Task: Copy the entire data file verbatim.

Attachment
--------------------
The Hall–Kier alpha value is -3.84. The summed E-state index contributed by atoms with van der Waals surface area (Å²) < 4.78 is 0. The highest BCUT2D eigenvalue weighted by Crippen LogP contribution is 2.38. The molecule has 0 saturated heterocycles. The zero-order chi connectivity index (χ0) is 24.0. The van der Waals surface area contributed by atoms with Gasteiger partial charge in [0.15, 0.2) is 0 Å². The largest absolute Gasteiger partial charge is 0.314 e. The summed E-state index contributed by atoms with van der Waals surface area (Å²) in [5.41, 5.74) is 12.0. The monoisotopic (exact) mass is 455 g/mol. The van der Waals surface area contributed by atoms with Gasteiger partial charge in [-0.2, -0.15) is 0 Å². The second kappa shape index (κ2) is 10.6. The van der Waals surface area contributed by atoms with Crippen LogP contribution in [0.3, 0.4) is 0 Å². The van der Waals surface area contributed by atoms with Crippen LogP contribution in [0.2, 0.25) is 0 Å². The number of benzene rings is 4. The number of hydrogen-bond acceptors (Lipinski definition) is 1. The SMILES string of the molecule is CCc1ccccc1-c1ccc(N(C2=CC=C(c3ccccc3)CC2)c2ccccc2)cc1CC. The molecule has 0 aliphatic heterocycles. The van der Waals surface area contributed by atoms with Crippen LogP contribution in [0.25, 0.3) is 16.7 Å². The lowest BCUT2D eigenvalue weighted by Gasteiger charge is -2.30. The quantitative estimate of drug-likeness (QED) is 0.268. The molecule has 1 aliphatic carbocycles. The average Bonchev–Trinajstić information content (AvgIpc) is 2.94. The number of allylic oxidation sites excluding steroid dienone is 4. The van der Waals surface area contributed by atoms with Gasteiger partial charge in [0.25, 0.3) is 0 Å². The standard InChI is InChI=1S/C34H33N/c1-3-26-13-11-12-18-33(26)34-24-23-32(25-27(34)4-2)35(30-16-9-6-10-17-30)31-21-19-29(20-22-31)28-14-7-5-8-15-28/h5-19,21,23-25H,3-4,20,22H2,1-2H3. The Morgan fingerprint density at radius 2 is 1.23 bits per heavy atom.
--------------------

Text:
The Hall–Kier alpha value is -3.84. The summed E-state index contributed by atoms with van der Waals surface area (Å²) < 4.78 is 0. The highest BCUT2D eigenvalue weighted by Crippen LogP contribution is 2.38. The molecule has 0 saturated heterocycles. The zero-order chi connectivity index (χ0) is 24.0. The van der Waals surface area contributed by atoms with Gasteiger partial charge in [0.15, 0.2) is 0 Å². The largest absolute Gasteiger partial charge is 0.314 e. The summed E-state index contributed by atoms with van der Waals surface area (Å²) in [5.41, 5.74) is 12.0. The monoisotopic (exact) mass is 455 g/mol. The van der Waals surface area contributed by atoms with Gasteiger partial charge in [-0.2, -0.15) is 0 Å². The second kappa shape index (κ2) is 10.6. The van der Waals surface area contributed by atoms with Crippen LogP contribution in [0.3, 0.4) is 0 Å². The van der Waals surface area contributed by atoms with Crippen LogP contribution in [0.2, 0.25) is 0 Å². The number of benzene rings is 4. The number of hydrogen-bond acceptors (Lipinski definition) is 1. The SMILES string of the molecule is CCc1ccccc1-c1ccc(N(C2=CC=C(c3ccccc3)CC2)c2ccccc2)cc1CC. The molecule has 0 aliphatic heterocycles. The van der Waals surface area contributed by atoms with Crippen LogP contribution in [0.25, 0.3) is 16.7 Å². The lowest BCUT2D eigenvalue weighted by Gasteiger charge is -2.30. The quantitative estimate of drug-likeness (QED) is 0.268. The molecule has 1 aliphatic carbocycles. The average Bonchev–Trinajstić information content (AvgIpc) is 2.94. The number of allylic oxidation sites excluding steroid dienone is 4. The van der Waals surface area contributed by atoms with Gasteiger partial charge in [0.25, 0.3) is 0 Å². The standard InChI is InChI=1S/C34H33N/c1-3-26-13-11-12-18-33(26)34-24-23-32(25-27(34)4-2)35(30-16-9-6-10-17-30)31-21-19-29(20-22-31)28-14-7-5-8-15-28/h5-19,21,23-25H,3-4,20,22H2,1-2H3. The Morgan fingerprint density at radius 2 is 1.23 bits per heavy atom.